BROUGHTON AirAsia (AIRA.KL) confirmed a $9.4 billion order for 100 more Airbus jets on Thursday, making it the European planemaker's largest airline customer by number of planes ordered.
The deal for 64 revamped, fuel-efficient A320neo jets and 36 current-generation A320s comes on top of 375 similar planes already ordered by Asia's largest low-cost carrier.
"We have just bought 100 planes which makes a total of 475. To meet the amazing demand in Asia," AirAsia owner Tony Fernandes wrote on Twitter.
The deal is worth $9.4 billion at list prices but in practice aircraft are sold at significant discounts.
Britain, which co-operates in building Airbus planes together with France, Germany and Spain, said the deal would safeguard 9,000 British jobs including 1,500 at Airbus itself.
"This is excellent news and a tremendous boost for the workforce and for UK manufacturing," British Prime Minister David Cameron's office said in a statement.
Cameron, who eyes manufacturing as crucial to a rebalancing the British economy away from sectors like financial services, was at the Airbus wings factory in Wales when the announcement was made.
Together, Cameron and Fernandes toured the Broughton plant, which employs over 5,000 people out of 60,000 employed by Airbus globally.
The order had already been included in the Airbus books without the name of the buyer being identified, meaning Thursday's event was mainly a ceremonial one to promote the airline and the impact of aerospace on the British economy.
Its announcement comes a day after data showed that the number of people in work in Britain hit a record high in November, offering some relief to a government struggling with unpopular austerity measures and a sluggish economy.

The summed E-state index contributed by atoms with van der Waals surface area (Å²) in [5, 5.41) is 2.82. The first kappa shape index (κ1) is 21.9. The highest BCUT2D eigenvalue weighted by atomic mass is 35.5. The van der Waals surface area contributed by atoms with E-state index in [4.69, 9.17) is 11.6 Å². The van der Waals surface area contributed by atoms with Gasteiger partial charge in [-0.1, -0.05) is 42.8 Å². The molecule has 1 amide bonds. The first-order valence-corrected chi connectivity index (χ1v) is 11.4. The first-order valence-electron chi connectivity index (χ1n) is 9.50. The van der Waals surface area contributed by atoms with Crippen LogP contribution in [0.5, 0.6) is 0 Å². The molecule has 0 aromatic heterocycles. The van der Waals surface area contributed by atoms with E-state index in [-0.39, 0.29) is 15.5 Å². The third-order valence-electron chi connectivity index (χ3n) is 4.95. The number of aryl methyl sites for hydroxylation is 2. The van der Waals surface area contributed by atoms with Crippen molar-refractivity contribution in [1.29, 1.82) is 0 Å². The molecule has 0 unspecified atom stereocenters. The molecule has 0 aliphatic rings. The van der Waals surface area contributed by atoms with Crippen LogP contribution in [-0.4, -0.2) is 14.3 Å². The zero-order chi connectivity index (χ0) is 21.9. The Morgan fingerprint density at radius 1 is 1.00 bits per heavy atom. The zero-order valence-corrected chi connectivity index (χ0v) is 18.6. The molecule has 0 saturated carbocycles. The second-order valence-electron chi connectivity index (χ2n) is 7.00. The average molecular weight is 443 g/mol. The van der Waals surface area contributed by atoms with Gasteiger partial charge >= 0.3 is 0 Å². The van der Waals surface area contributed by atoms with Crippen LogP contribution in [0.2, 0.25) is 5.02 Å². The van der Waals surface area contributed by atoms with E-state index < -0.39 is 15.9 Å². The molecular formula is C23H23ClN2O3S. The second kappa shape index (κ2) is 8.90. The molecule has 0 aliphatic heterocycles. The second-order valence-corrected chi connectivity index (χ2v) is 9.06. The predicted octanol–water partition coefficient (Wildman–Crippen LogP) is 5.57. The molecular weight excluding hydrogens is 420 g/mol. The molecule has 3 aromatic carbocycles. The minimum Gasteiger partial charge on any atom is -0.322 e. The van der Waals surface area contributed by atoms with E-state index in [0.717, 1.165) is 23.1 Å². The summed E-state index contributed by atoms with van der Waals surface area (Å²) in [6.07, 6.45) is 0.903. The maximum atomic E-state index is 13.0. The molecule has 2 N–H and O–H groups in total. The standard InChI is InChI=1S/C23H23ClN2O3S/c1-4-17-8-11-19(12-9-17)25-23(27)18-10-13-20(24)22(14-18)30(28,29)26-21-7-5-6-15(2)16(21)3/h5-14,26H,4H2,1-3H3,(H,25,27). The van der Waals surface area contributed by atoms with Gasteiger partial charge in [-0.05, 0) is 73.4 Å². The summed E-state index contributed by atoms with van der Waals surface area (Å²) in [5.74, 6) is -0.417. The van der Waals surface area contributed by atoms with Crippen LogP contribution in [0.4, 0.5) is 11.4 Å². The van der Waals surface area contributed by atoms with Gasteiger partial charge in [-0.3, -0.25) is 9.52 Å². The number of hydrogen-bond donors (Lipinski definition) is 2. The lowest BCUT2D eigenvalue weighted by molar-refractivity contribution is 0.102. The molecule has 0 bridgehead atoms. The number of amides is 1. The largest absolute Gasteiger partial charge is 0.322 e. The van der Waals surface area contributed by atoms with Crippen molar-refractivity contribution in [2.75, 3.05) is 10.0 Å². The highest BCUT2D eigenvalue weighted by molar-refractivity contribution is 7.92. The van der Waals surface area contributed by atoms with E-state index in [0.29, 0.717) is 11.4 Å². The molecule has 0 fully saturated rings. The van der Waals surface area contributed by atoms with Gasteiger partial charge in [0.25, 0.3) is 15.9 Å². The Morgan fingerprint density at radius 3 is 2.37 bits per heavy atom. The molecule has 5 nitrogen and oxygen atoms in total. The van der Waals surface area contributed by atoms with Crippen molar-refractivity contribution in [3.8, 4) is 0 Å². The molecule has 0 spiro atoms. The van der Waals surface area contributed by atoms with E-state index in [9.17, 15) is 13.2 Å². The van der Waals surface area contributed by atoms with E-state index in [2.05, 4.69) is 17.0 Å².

BOMBARDIER JET CONSIDERED
Economic growth, urbanisation and rising disposable incomes are spurring rapid passenger growth among Asian low-cost carriers, helping to shield Airbus and its rival Boeing from the malaise gripping developed economies.
Despite the new order, Airbus is expected to fall behind rival Boeing (BA.N) in the race for new business this year.
The contract reaffirms AirAsia, Asia's largest low-cost carrier, as the world's largest A320 customer and second only to leasing giants in the number of Airbus planes ordered.
Wearing a jaunty red baseball cap, Fernandes set out even more ambitious dreams for AirAsia, which was struggling when he bought it just over a decade ago.
"One day, Air Asia would be as well known as Coca Cola. That would be cool. That is a massive ask," he said.
AirAsia placed a record 200-plane Airbus order in 2011 and fresh talks between the groups, initially for 50 jets, were first reported by Reuters in May.
But the European planemaker's chances for a deal were thrown into doubt when Fernandes held surprise talks with Canadian planemaker Bombardier (BBDb.TO) in July.
The talks, noticed by a Reuters sports correspondent, were held at Silverstone on the eve of the British Grand Prix. Fernandes owns a race team and a soccer club.
By September, industry sources said AirAsia and Airbus were closing in on an expanded deal for 100 aircraft.
"It's a huge ask for anyone to come in to AirAsia. We have to be responsible to our shareholders and be open to it," Fernandes said on Thursday.
Airbus and Boeing dominate the jet market but face a growing challenge from Canada's Bombardier as well as China and Russia.
Bombardier's CSeries aims to compete directly with the world's best-selling aircraft, the 150-seat Airbus A320 and Boeing's 737, and a deal with AirAsia would have been a coup.
Airbus Chief Executive Fabrice Bregier denied the Canadian group's model had ever seriously threatened the AirAsia deal.
Bombardier says its 130-seat jet is more modern and predicts sales will increase after a maiden flight due next year.
Fernandes said that he was buying the new Airbus planes mainly to grow his fleet, rather than to replace old aircraft.
He added that the company has no plans to look at a rights issue, saying that the transaction could be funded through cash. He also said the company is in a position to offer a dividend but gave no more detail.
(Reporting by Isla Binnie in Wales, Natalie Huet in London and James Regan in Paris, Writing by Christine Murray; Editing by Elaine Hardcastle, Tim Hepher)
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